PROTECTING THE INTEGRITY OF THE U.S.-CNMI

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COVENANT AGREEMENT

By Benhur C. Saladores

SAIPAN, Northern Mariana Islands (September 11, 1998 - Saipan Tribune)--- Representative Heinz Hofschneider, a proponent of the three-year limit length of stay of non-resident workers here, defended the proposal yesterday, saying the move is part of the efforts to stave off federal takeover of the NMI.

The lawmaker said the measure would address allegations by Washington leveled against the island government on its labor and immigration standards on the heels of a plan to strip CNMI powers over the local policies as provided under the Covenant agreement.

"There's more for residents and indigenous people to gain by protecting the spirit of the Covenant," Hofschneider said in an interview, "by having controlled growth rather than selling the notion of free market."

Hofschneider, who amended the initial bill proposed by Sen. Juan P. Tenorio, was reacting to mounting protests from the private sector on the legislation imposing the employment restriction on foreign workers.

The bill, under review by the Senate, has come under fire since the legislature passed it last month despite opposition by the business sector, particularly the Saipan Chamber of Commerce, which has expressed concern over its impact amid the economic downturn in the islands.

Under the proposal, guest workers who stay for three consecutive years here will be required to leave the CNMI at the end of the three-year restriction and will be barred re-entry for at least six months to seek employment again.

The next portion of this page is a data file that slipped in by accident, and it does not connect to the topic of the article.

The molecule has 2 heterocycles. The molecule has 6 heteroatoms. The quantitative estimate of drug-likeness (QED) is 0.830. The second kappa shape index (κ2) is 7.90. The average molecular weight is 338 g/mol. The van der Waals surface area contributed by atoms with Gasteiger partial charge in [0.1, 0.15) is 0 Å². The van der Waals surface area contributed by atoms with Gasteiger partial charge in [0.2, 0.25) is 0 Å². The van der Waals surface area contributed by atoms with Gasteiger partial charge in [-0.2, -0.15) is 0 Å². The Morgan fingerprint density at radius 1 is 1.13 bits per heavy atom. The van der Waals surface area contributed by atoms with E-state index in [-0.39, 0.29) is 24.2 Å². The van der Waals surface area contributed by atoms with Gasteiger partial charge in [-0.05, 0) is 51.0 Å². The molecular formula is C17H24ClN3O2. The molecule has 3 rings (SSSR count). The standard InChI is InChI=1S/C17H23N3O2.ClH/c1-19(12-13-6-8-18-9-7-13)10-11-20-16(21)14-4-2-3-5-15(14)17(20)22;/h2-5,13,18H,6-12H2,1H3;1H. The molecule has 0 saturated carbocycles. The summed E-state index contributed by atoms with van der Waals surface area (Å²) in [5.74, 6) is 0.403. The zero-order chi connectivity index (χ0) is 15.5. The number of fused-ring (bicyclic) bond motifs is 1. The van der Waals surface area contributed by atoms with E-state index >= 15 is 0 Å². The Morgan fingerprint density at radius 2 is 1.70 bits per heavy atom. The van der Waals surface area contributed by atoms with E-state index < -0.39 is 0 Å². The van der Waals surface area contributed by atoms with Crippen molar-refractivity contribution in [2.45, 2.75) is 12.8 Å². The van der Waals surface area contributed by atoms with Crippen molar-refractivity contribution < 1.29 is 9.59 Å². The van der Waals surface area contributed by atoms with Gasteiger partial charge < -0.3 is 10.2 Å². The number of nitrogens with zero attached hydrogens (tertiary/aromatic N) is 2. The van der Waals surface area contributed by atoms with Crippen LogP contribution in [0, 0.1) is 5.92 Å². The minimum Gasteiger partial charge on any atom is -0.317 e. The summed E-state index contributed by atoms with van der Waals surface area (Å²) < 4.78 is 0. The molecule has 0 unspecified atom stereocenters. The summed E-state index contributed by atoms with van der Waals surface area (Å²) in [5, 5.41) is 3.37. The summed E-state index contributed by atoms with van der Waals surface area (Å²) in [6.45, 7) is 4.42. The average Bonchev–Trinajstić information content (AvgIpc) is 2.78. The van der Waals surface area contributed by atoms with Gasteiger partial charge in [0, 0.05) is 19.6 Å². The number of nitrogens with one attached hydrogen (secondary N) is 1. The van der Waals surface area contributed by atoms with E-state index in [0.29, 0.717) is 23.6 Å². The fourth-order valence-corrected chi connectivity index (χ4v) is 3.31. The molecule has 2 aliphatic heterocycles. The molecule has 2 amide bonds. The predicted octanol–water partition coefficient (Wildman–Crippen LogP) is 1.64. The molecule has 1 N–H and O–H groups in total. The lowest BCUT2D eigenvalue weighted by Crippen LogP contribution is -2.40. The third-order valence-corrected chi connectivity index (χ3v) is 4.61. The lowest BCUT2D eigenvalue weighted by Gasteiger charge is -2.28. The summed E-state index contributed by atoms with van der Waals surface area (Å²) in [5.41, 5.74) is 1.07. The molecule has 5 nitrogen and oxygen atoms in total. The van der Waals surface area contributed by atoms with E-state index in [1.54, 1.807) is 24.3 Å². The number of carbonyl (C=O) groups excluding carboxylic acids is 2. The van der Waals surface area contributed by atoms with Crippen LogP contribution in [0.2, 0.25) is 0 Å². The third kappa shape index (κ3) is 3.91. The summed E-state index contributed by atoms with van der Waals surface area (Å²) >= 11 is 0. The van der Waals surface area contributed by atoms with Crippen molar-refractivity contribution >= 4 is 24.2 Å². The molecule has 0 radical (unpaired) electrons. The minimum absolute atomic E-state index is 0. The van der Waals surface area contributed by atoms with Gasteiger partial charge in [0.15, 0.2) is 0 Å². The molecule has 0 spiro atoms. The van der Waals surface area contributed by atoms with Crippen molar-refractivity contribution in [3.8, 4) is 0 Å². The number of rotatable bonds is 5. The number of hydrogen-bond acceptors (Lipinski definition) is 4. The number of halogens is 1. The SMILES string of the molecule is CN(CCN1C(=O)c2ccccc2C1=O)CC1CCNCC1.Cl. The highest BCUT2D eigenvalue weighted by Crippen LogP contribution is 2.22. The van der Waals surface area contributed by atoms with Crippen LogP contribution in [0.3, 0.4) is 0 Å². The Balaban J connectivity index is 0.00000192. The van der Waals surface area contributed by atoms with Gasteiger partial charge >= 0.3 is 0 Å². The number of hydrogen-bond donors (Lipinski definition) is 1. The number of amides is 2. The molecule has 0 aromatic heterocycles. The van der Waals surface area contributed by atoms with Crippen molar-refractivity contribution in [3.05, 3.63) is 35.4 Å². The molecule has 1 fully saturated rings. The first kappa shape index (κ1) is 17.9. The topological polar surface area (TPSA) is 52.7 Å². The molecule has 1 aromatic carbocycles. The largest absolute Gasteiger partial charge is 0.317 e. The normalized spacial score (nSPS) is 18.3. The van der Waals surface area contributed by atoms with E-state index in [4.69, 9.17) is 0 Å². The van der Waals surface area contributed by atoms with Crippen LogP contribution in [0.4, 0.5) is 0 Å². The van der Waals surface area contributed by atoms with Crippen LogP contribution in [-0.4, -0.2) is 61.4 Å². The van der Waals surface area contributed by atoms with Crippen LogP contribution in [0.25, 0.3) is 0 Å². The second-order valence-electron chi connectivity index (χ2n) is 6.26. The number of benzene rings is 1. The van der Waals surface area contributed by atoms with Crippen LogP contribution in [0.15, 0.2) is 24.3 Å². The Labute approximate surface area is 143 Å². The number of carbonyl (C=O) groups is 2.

While he maintained legislators realize the high costs of hiring manpower from abroad, Hofschneider said it would be prudent for the legislature to act to protect the commonwealth's interests under the Covenant.

"Hasn't it ever occurred to people in the business sector to live up to the fact that if they don't want the legislature moving in the direction of the progressive minimum wage, what are we looking ahead say five years down the line," he asked, citing the federal takeover move.

"But to compromise what this commonwealth has been fighting for," Hofschneider said, "I challenge those critics who say that the three-year limit is anti-business."

He urged that businesses should start training local people to offset potential effects of the new policy if and when it is implemented.

But the Chairman of the House committee on Health, Education and Welfare, expressed dismay over the perception by residents on low-wrung job categories, especially in the service-oriented businesses, that are mostly filled by non-resident workers.

"This is where the hardest balancing act (the government must do) in terms of formulating policy without discrimination and yet allowing business to have adequate room to expand and profit," Hofschneider said.

The legislature is expected to hold a public hearing on the proposal following a dialogue with the business leaders before considering its next step.

For additional reports from The Saipan Tribune, go to PACIFIC ISLANDS REPORT News/Information Links: Newspapers/The Saipan Tribune.

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